Alleged links between vaccines and the nerve-degenerative disorder Guillain-Barré are among vaccine safety fears. The vaccine against swine flu in 1976 was linked to the syndrome. More recently, The Lancet found a correlation between the disorder and the 2009 batch of H1N1 vaccines.
What was lacking was a long-term review of data for nonpandemic vaccines. A study has taken up this task now, looking at cases at Kaiser Permanente Northern California from 1995 to 2006, a data set covering 33 million person-years. Over this period Kaiser Permanente saw 415 cases of Guillain-Barré. The autoimmune syndrome often arises after an infection, and this was picked up by the data review. Two-thirds of the cases had a documented gastrointestinal or respiratory infection in the weeks prior to developing Guillain-Barré.
Links between Guillain-Barré and vaccinations were much weaker. Vaccines were received in the 6 weeks before the onset of Guillain-Barré in 6% of cases in the Kaiser Permanente data. "The take home message is vaccines are not causing Guillain-Barré Syndrome at a rate, if at all, that would possibly make the benefits of vaccination not worthwhile," Johns Hopkins University researcher Dr. Daniel Salmon told Reuters. Salmon is a vaccine safety expert but had no role in the study.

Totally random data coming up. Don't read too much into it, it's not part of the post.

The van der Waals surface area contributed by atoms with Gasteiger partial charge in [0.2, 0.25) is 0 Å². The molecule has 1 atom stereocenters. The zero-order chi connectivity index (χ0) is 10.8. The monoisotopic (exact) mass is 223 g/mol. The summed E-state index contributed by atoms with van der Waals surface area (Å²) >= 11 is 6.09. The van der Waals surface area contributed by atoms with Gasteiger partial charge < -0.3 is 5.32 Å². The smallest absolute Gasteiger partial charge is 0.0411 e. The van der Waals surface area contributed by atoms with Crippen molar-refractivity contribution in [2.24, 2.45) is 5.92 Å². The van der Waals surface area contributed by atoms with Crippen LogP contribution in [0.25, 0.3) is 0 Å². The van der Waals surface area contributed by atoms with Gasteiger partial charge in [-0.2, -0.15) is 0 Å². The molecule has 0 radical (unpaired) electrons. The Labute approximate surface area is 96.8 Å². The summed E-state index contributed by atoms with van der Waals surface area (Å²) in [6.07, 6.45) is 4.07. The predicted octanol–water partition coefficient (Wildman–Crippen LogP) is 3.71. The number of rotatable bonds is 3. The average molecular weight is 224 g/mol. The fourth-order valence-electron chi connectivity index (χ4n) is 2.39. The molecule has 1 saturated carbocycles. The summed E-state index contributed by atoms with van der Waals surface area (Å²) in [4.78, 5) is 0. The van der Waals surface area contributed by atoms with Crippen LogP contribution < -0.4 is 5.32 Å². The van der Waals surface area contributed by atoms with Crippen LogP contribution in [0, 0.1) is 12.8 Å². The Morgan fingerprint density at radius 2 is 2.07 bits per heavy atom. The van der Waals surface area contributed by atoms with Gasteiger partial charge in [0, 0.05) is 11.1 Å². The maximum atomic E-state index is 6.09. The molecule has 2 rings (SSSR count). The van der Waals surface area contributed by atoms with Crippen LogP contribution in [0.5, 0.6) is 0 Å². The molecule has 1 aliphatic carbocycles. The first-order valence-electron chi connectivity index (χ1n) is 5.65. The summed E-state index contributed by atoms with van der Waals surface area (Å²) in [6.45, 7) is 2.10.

Of the 25 people who developed Guillain-Barré after receiving a vaccine, 18 had just been immunized against flu, two against pneumonia, three against tetanus and another three against hepatitis. Kaiser Permanente has used flu vaccines from Sanofi ($SNY), Novartis ($NVS) and MedImmune in the past. More striking, the weak vaccine link was the spike in cases of Guillain-Barré during the winter. Again, this fits with earlier research. The seasonality of Guillain-Barré may mirror the rise in flu and other respiratory infections over winter.